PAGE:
8) There are other things too, which I can't think of right now. Also, just the general reliability of a monitor is important to check too. The only real way of making sure, is to research this stuff well. I researched dozens of monitors, and out of them all... there was only a few that I would ever dream of buying. The 24" monitors where all out of my price range at the time, and I was ignoring the 22" because of the reason I explained earlier. So I just had to find a good 20", and there where not that many. I think out of them all, there where about 3 or 4 that seemed like safe bets, and the rest all seemed like bad ideas to me.

    If I am allowed to give you the link, I will give you that, and it will let you research it much easier.

    Good luck.
    NOTE: The bigger the monitor, the better your PC will need to be to play games on it, at its ideal resolution. So moving up to a 24" monitor could really stress your PC out, if you wanted to play games at the monitor's native resolution. And not using a monitor at its native resolution can cause issues.

    Surely you mean that the other way around?
    Native resolution of a computer monitor, refers to the optimal display size in pixels X by Y on the screen. So 800x600, or 1024x768 etc. The native resolution for a 22" should be 1680x1050. The only time I've seen native resolution described in a single number, is with digital cameras etc, when talking about megapixels.
     
  3. captaincranky

    captaincranky TechSpot Addict Posts: 11,702   +1,886

    I really have a problem with most of this.....

    Many 20'" standard monitors (4:3 aspect ratio) are 1400 x 1050.
    16.2 Million colors should be plenty which is what's Westinghouse is claiming with all their monitors. I just simply thought the math involved determining color bit depth would give me a pounding headache, so I didn't bother.
    I guess I'm blind since my 22" looks as good as my 20" which looks as good or better than my 19" standard. All of which look better than my 17" CRTs.
    Why would you even mention an LCD in the range of 20 ms response time, when in all likely hood you couldn't even find one today?
    Of course the manufacturers are lying about their computer hardware specifications, the FTC probably hasn't stepped in to clean up their act like they did with high fidelity equipment.
    Fair enough with the single number resolution spec belonging to the digital camera venue. Actually the "effective megapixel" number is just the horizontal multiplied by the vertical number (resolution) of the pixels being used to actually take the picture. So with that in mind, a 1680 x 1050 LCD would be about 1.7 "megapixels".
    The dead pixel issue is more of a consideration when ordering online. In fact, I would probably wait to catch a good retail sale on a monitor I liked, then you stand a much better chance of exchanging the unit should it have dead pixels.
     
  4. acrobat

    acrobat TS Rookie Posts: 25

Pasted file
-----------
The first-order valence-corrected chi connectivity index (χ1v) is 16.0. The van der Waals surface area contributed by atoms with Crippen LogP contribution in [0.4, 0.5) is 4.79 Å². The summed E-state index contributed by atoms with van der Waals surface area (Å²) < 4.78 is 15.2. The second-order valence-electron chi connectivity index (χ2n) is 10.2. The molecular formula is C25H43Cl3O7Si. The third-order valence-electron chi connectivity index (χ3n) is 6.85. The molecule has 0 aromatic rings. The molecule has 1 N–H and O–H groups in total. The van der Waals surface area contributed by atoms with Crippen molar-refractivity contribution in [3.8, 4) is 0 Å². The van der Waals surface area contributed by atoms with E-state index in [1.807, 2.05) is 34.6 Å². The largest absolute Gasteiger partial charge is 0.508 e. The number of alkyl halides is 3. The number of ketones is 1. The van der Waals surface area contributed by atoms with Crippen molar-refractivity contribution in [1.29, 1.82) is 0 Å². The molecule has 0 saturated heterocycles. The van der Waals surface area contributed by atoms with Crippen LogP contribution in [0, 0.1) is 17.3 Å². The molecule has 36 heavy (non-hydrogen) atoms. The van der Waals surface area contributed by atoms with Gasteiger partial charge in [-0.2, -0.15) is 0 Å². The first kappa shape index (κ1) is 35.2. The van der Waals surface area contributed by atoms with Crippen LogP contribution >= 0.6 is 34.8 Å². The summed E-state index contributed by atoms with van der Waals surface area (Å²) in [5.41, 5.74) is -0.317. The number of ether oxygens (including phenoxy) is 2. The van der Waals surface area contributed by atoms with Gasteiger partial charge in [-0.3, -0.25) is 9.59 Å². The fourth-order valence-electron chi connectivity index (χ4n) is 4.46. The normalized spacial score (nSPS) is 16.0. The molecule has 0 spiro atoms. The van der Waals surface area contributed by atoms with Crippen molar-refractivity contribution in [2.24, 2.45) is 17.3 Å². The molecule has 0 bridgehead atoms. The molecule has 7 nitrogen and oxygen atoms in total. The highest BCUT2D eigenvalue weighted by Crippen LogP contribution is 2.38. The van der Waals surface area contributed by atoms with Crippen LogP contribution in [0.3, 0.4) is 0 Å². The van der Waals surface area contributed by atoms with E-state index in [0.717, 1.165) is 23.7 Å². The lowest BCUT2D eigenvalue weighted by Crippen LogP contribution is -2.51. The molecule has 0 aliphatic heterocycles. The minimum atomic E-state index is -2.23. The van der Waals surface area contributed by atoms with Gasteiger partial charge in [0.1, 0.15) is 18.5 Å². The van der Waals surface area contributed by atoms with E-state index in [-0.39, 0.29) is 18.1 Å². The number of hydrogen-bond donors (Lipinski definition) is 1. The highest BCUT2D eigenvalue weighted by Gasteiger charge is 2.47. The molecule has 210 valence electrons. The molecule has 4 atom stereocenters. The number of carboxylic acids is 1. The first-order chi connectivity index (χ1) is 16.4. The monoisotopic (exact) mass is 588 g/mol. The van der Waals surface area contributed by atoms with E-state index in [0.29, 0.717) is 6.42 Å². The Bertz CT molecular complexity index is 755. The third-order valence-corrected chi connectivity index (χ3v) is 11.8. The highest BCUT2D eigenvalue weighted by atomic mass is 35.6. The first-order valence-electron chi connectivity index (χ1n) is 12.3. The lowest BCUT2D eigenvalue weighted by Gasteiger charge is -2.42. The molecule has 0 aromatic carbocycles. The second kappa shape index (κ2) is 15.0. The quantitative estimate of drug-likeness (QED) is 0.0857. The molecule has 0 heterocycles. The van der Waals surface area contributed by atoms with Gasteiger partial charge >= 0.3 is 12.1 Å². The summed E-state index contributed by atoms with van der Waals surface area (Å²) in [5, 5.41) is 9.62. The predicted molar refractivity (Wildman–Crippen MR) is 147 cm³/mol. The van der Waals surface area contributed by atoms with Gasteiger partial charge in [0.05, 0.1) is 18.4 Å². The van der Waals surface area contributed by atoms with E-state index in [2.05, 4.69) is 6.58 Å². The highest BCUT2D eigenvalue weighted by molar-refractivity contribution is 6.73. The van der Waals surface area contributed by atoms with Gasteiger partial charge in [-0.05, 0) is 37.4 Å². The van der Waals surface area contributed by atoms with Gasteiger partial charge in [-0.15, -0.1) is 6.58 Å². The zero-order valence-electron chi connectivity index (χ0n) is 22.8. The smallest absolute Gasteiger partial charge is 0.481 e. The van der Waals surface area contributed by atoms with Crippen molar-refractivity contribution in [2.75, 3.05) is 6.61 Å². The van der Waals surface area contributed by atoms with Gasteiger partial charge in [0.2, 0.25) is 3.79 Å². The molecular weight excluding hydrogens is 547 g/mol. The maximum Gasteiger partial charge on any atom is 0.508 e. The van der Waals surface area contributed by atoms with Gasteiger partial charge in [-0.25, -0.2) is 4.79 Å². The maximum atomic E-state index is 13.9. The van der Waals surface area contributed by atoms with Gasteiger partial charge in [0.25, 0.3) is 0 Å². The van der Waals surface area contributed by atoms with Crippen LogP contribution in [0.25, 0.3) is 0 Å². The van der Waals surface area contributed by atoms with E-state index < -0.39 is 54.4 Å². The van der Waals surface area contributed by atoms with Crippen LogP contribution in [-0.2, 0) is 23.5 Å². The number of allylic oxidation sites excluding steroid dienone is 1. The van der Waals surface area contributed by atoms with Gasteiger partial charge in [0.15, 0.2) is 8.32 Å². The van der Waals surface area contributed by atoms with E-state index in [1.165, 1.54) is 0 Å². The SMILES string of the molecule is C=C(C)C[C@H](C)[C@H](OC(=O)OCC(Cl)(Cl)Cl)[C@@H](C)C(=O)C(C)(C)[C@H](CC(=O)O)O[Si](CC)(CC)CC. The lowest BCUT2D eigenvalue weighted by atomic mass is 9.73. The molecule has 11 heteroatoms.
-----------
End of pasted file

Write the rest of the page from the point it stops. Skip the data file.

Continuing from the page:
Actually its 1600x1200. Or 1680x1050 for widescreen monitors. I forgot to mention I was talking about widescreen because its becoming almost a norm nowdays. There are only a few types of people who wouldn't want a widescreen monitor nowdays. Coders, etc.

    The difference between 16.2 million and 16.7 million colours, is noticeable. There is little reason to buy a monitor nowdays with a 6bit panel, when so many of them have true 8bit panels. When somebody is buying a brand new monitor... why would you recommend anything other than an 8bit panel??

    First off, theres no need to be facetious. And secondly, perhaps if you spent more time checking, you WOULD notice a difference. You might not see the difference between a static image on each screen, but load up game after game, and it won't be long until you see a significant difference. I've seen one game that looks almost identical on both screens, and one game that looks worlds apart. And when you are spending that much money on a new screen.... and its something that most people usually keep for a long time.... then why the hell would you not do the right thing and pick the best quality screen? I have seen this discussion quite a few times on the internet, and the people who are getting defensive, are the people who have bought 22" monitors because they didn't do their research properly. Whether they genuinely believe its perfect, or whether they are just lying... I don't know.. But either way, they are wrong. Unless they have some newer panel which is an exception (as I described already).

    I have a 20ms monitor.... And there are plenty of 20ms monitors out there. Yes its less common nowdays (if you are buying new), but I was making a point. When you are working in MS Word or a spreadsheet all day, nothing is moving except for your cursor. So it doesn't matter how high the number is, and you can get away with a very cheap monitor. But if you want to use games or watch movies, you need a much faster response time.

    So why the hell are you arguing with me? You think most people would realise that? They don't.

    I know what megapixels are. But you don't talk about computer monitors in megapixels. You described them in resolution. So don't go telling someone to buy a 1.7megapixel monitor, because most places wont have any idea what they are talking about.

    Its an issue no matter what. And not all monitors are sold in retail outlets.


    So overall, your little rant of a post was a waste of time wasn't it? You are trying to attack me for some reason, when all I am doing is helping someone. If you want to attack someone, why not attack the damn guy you are defending, who gave the most basic information incorrectly. If it wasn't for my post, the original poster could have passed up the chance to get an 8ms monitor for gaming, because they saw a 15ms monitor......

    If you want to be king **** around here, and don't want me to help people, then fine. I'll just leave. But I'm not going to do that unless I atleast see you doing a good job.
     
  5. Rick

    Rick TechSpot Staff Posts: 4,573   +65

    Raybay - quit posting WRONG information

    Captain Cranky - Quit bit#$%ing

    Acrobat - Hope you come back

    Others - Sorry that your posts were fodder. We should hang out - I owe you a cold pint.


    Locked the thread because no one cares to behave.